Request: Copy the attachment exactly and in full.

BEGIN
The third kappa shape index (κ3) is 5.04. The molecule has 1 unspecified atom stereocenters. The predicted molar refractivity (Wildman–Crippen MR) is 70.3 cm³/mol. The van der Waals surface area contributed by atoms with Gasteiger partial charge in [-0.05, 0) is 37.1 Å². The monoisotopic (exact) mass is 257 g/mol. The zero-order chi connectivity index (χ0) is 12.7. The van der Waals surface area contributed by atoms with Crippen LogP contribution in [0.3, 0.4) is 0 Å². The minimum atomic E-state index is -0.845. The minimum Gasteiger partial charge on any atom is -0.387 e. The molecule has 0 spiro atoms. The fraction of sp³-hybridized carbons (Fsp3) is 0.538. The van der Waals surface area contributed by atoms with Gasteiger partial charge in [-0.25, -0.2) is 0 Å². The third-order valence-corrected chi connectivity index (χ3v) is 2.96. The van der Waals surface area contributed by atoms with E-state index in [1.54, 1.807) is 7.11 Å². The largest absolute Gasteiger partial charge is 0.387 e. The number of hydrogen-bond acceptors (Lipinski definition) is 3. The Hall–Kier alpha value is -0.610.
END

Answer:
The third kappa shape index (κ3) is 5.04. The molecule has 1 unspecified atom stereocenters. The predicted molar refractivity (Wildman–Crippen MR) is 70.3 cm³/mol. The van der Waals surface area contributed by atoms with Gasteiger partial charge in [-0.05, 0) is 37.1 Å². The monoisotopic (exact) mass is 257 g/mol. The zero-order chi connectivity index (χ0) is 12.7. The van der Waals surface area contributed by atoms with Crippen LogP contribution in [0.3, 0.4) is 0 Å². The minimum atomic E-state index is -0.845. The minimum Gasteiger partial charge on any atom is -0.387 e. The molecule has 0 spiro atoms. The fraction of sp³-hybridized carbons (Fsp3) is 0.538. The van der Waals surface area contributed by atoms with Gasteiger partial charge in [-0.25, -0.2) is 0 Å². The third-order valence-corrected chi connectivity index (χ3v) is 2.96. The van der Waals surface area contributed by atoms with E-state index in [1.54, 1.807) is 7.11 Å². The largest absolute Gasteiger partial charge is 0.387 e. The number of hydrogen-bond acceptors (Lipinski definition) is 3. The Hall–Kier alpha value is -0.610.